—Craig Redmond’s return to the office began with some trepidation, but encounters with old colleagues and something called “casual conversation” helped ease his fears—
Last week, I stumbled into an emotionally crippling, bear trap of a real existential crisis. My heart thundered. My pores unsealed. My mind began to rapid fire like a rabbit shitting raisins.
“I don’t know how to operate an elevator!” I screamed silently to myself. It was my first day at the office. My first day in anything called an office since January. And the first time since well before the pandemic began that I had been in an office with vehicular capsules that propel people vertically to their place of employment.
And as I flailed about searching for buttons to push, I wondered if this this contraption could destine me to unemployment, instead. It was only the beginning of day, promising an all-you-can-eat buffet of new beginnings. There was the fumbling awkwardness of getting acquainted with my newly presented security fob. Then the ‘back to school’ intimidation of choosing from one of the hundreds of hypoallergenic, state-of-the-art workstations or defaulting, as I did, to working in the agency café.
Because, having molded myself to a work from home couch for two years, the prospect of once again committing to something called a desk seemed downright Orwellian. And then there came the technological befuddlements: The realization that I hadn’t pre-arranged wi-fi privileges; the hermetically sealed Fort Knox firewalls forbidding me to toggle my agency issue laptop with my phone; and the hyperventilating anxiety of missing a super-important client debrief, exacerbated by each tick of my calendar countdown, only to be saved at the last second by my freshly adopted and unsettlingly calm creative team.
I must have aged 10 years in that first half hour at my new agency home. Yet my worst fear of all still lay ahead. For months I had fretted over the greatest unknown—what was it going to be like to actually experience real human interaction again? How would I greet people, navigating the new rock/paper/scissors protocol of handshakes/fist pumps/air high-fives?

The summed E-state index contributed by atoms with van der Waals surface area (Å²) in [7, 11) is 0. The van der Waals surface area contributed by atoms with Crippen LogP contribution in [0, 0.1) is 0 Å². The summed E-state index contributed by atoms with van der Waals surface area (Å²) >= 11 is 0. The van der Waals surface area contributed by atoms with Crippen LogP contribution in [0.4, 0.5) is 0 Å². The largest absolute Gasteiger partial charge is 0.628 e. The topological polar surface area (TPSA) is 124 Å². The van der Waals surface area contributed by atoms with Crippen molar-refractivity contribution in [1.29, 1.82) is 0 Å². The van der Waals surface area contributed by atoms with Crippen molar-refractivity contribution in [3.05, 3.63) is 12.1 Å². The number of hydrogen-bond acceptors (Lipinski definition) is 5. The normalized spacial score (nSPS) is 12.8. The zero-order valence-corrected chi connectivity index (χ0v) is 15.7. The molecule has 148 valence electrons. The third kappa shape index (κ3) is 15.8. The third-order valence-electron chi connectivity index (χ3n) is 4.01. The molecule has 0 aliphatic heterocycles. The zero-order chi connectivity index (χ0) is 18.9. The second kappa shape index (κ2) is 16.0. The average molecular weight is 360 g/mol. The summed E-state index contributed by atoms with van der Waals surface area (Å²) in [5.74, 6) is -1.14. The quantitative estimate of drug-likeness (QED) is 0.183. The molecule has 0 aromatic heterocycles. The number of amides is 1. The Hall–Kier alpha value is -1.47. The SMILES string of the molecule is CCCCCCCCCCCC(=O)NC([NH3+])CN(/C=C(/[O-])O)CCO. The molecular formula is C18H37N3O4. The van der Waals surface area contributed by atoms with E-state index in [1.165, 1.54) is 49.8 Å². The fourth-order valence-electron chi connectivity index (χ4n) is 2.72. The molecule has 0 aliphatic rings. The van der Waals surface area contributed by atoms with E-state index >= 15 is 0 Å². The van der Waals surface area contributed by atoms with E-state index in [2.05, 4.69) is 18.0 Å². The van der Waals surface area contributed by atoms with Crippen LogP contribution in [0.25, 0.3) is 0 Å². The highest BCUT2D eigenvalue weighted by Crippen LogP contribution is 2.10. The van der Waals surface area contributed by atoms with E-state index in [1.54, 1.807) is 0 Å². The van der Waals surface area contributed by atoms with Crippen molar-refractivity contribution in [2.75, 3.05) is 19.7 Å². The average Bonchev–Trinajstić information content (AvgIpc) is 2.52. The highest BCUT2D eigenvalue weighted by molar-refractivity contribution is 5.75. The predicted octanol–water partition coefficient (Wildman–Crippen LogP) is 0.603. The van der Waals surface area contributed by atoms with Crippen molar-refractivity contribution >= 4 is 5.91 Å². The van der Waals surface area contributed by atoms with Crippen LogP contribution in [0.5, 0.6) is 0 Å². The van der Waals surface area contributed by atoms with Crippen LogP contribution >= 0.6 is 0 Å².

How would I negotiate casual conversations, a fine art that I never mastered even before the days of Covid cloister-hood? What if I had to line up at a urinal next to somebody I knew, with my chronically shy kidneys?
But then something entirely unexpected happened. After doing laps around the office oval, searching for a familiar face with whom I could face my human interaction fears, there suddenly appeared the chief creative officer who I had never met in person.
A smile beamed across his face, and he jumped out of his state-of-the-art, hypoallergenic office chair and leaned right into me with a bro-hug. (I’m not very good at bro-hugs. I can never guess which way to lean.) But it spared me the handshake conundrum, and God it felt good and heartfelt.
Moments after that, I met my ECD, who I had worked with years ago but also hadn’t seen face to face since being hired. This time, I got the full-bore bear hug that nearly squeezed the life out of me, but damn, it felt great too. Then another friendly face approached that I recognized as the guy I partnered with on an awards show case study a month earlier. After another less poorly executed bro-hug, we engaged in something wonderful called casual conversation.
I left that day, feeling mentally and physically drained. It’s amazing how our body clocks and psychological constitutions have changed these past few years and, who knows, may never change back. But I also left with an incredible sense of belonging, and an equally incredible sense of longing to meet with those other colleagues I have only known on the other end of a Zoom boom.
This latest spot from Hewlett-Packard taps into all the raw emotions each of us is feeling about the return to the workplace. And coming from the brand that once would have been represented by the “Spokes-Foil” they are lampooning in this parody of old company man traditions, it is indeed a refreshing salute to the new ways of working.
I may only be a research sample of one and only experienced just the one day back in the office, I believe that unlike HP’s “Work Happy” stake in the ground proclamation, there is no black-and-white, this way or the highway, one-size-fits-all solution. And while the days of the office nine-to-fiver might be over, the prospect of continuing to work in complete isolation seems utterly inhuman.
Howard Schultz described his Starbucks as “the third place” after the first place of home and the second place of work. Each, he believed, played a vital and separate role in a person’s life. And I for one, look forward to visiting all three of those places more and more often, separately. See some of you there soon.
HP “Work Happy”